Fort Lewis College President Tom Stritikus’ three-year employment contract was renewed Friday afternoon by the board of trustees, but the university’s student body president called for a shortened contract to sooner replace the incumbent, who is white, with a Black or Indigenous leader.
“If we're trying to diversify this campus, staff and faculty, it should start with some of the highest positions,” said Zhaida Wilbanks, student body president.
Much of the contract remained the same as the original when Stritikus was named president unanimously by the board in 2018. He was given a 3.5% raise along with FLC faculty and staff members, said Richard Kaufman, vice chairman of the board. Stritikus will also receive a 15% annual base salary retention bonus, which will be paid at the end of the three-year contract.
The president took a voluntary 20% salary reduction in May 2020 for six months in anticipation of financial losses as a result of the coronavirus pandemic.
Stritikus also earns $20,000 annually as part of a retirement fund and has use of a car for business purposes, which has remained the same.
Wilbanks raised concerns about renewing Stritikus’ contract, saying the president’s behavior has left many students “uncomfortable.” Wilbanks accused Stritikus of disrespecting wait staff in town, calling students incorrect names and approaching a female student at an event at his home and saying, “I’m the man.” But, Wilbanks did not provide further specific details about the incidents and did not immediately respond to a request by The Durango Herald for further comment.
In an interview with the Herald, Stritikus said he “will always work to create an environment where the students can be successful.”
“I'm certainly willing to hold myself and everyone on this campus to the highest standards of behavior,” he said.
FLC spokeswoman Lauren Savage told the Herald no formal complaints have been made against Stritikus.
“We have a process for all formal complaints, which we encourage students, community members and employees to utilize,” she wrote in an emailed statement. “All formal allegations are taken seriously by the college.”
Kaufman said the board of trustees and Stritikus are “committed” to diversity, equity and inclusion. Wilbanks noted that commitment and told the board statements related to diversity and inclusion feel like marketing efforts. The school needs to take action, Wilbanks said, like hiring more people of color and appointing a Black or Indigenous president.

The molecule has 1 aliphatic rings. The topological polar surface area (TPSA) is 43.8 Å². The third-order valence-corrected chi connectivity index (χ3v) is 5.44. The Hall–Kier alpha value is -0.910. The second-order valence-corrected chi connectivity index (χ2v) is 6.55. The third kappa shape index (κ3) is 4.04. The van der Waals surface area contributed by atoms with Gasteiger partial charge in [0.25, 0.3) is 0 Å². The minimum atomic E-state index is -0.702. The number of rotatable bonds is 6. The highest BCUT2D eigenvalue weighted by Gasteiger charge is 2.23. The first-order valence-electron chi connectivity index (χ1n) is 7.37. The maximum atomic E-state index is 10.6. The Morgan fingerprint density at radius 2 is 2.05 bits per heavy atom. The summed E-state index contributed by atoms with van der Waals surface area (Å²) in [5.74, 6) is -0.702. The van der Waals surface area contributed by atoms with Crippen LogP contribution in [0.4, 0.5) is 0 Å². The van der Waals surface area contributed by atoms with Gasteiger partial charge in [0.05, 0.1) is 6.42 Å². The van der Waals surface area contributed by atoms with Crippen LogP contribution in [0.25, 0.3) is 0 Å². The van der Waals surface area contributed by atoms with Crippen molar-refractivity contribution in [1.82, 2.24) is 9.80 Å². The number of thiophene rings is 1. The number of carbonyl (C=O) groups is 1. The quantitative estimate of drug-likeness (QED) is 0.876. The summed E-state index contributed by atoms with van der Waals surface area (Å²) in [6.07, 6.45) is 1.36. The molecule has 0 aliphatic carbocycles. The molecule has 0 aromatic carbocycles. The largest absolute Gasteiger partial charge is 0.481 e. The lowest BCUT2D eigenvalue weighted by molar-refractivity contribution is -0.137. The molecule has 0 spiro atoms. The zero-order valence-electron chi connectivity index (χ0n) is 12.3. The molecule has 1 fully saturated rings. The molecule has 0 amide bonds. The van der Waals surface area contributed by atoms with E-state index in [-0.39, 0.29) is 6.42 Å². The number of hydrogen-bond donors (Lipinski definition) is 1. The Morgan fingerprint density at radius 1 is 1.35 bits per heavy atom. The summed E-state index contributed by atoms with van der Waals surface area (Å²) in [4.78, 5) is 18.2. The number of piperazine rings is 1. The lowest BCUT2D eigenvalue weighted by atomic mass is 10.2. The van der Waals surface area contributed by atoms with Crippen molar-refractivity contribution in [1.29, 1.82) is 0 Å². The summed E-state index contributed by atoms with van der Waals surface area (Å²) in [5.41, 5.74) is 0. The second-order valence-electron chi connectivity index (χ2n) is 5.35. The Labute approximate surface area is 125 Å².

“I don't want to hear the phooey little excuse of, ‘It's hard to find these types of people,’” Wilbanks said. “When in reality, there are so many strong and powerful Black and Indigenous people who are able to take this position.”
During the meeting, Wilbanks said Native students face many “pressing issues” and are “not actually valued.” In an interview, Stritikus said making students feel welcome and representing diversity are priorities of FLC.
“We are always striving to create a campus where students feel welcome, feel like they belong, because we know that when they do they're likely to succeed academically,” he said. “It’s something that we really deeply care about.”
Janet Lopez, a member of the board, said evaluations of Stritikus by students, faculty and staff members in the last year were “overwhelmingly positive.”
FLC was ranked ninth for campus ethnic diversity at national liberal arts colleges in the 2021 U.S. News & World Report Best Colleges rankings. Students of color represent 57% of the student body and 45% of students are Native American or Alaska Native.
Stritikus told the board he’s eager to continue the role.
“We have tons of work to do, I'm not naive about that,” he said. “We've made big progress, we came through COVID as well as anyone could, and we have incredible faculty, staff and students to move forward on all the complicated issues, of which there are many, which makes the job fun and important.”
Board member Mary Rubadeau said she was “thrilled” to have Stritikus’ contract renewed.
“We're so happy that you're staying with us and staying the course,” she said. “There's so much work to do, and we appreciate the last three years and just really look forward to the next three years.”
Kaela Roeder is an intern for The Durango Herald and The Journal in Cortez and a 2021 graduate of American University in Washington, D.C.